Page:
Mohawk Aero is going with a Micro-V belt redrive for their new 80HP YG2 power plant kit for sale now, which is based on the Yamaha Phazer snowmobile engine, a 4-stroke, water-cooled, EFI engine that weighs 88 pounds bare, and about 130lbs with radiator, exhaust, etc. Until they get the new Micro-V belt drive tested they are selling the kit with an adapter that works with just about any gearbox, including Simonini, Rotax C or E, Hirth, AK7 (MAC)/ SPG4...
One last thought: How do you guys feel about belt drive in general? The resale value on an aircraft using belt PSRU may actually be lower than one using gears or HY-Vo chain. Hmmm...
The 993cc engines put out 33-40 stock HP, and going any higher than that on a continuous basis with any tricks (higher RPM, higher CR, better induction/exhaust, etc) is going to hit the limits of the aluminum air-cooled head to shed heat. The Valley Engineering setup (Generac engine) had some higher >takeoff< HP ratings, but couldn't stay above 40HP for long. So, using Micro-V belts for this engine would be well within the limits of 100HP limit you've described, right? If it is a problem and another approach would be better at 40-50 HP, then why are you using belts for your 80HP GY2 PSRU?
The 80 HP GY2 sounds like an interesting unit. How is it likely to price out?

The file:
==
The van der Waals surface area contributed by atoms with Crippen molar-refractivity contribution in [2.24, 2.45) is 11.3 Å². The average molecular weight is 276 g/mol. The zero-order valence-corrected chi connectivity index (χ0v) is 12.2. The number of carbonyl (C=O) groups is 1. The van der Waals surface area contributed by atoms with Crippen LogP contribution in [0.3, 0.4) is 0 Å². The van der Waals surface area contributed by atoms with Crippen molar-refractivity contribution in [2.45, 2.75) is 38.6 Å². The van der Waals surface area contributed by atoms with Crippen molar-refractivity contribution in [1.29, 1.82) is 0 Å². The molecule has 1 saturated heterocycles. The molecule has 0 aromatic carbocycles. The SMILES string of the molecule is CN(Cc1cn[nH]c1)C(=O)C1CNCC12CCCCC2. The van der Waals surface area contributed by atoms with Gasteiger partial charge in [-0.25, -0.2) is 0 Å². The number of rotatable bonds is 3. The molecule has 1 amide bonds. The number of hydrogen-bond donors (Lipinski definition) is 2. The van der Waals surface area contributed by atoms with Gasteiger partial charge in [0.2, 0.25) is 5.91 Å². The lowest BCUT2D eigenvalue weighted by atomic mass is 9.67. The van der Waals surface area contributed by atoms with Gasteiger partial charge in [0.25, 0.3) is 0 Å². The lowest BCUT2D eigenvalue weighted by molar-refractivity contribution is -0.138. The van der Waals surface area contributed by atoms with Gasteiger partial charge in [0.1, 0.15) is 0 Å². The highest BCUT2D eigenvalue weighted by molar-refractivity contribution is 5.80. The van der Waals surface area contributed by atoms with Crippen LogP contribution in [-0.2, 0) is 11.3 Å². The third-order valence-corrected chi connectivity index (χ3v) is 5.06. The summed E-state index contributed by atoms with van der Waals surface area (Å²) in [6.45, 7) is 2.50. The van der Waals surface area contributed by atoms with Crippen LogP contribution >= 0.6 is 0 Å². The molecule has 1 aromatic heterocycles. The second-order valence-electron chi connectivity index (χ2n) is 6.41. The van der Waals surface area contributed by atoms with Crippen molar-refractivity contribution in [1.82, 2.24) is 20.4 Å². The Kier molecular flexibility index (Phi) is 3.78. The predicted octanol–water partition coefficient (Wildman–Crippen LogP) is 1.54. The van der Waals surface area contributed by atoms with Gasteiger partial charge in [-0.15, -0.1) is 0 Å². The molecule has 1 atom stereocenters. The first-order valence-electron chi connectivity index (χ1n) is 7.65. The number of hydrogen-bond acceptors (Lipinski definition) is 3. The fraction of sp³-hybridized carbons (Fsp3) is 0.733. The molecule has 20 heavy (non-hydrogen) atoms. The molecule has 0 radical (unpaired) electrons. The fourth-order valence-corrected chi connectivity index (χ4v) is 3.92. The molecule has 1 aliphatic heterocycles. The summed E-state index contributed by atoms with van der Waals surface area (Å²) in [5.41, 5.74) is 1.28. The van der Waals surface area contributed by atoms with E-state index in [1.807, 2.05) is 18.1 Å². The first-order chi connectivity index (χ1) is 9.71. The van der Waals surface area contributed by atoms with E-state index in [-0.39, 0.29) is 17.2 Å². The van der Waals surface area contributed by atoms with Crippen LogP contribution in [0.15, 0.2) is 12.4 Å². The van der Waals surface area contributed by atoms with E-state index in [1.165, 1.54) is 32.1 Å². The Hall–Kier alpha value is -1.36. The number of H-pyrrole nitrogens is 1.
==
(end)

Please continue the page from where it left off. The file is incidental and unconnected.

Have your customers been happy with the SPG4 units? I've not heard anything bad about them, and they have a big following, esp in the trike world.
Those are all worthwhile observations and concerns. The Valley Engineering unit used an idler puller, as do most (all?) automotive installations. It seems appropriate, especially in an application where the belt is unlikely to get much proper attention. But if the Ace redrive relies only on the customer keeping things in adjustment and the inherent tension tolerance window of the belt itself, and if this has worked in actual flight for a lot of customers and maybe many thousands of hours (at these HP and torque pulse levels, driving a prop), then that's worth a lot--probably better than an in-depth engineering analysis, and testing like this would need to follow such analysis anyway.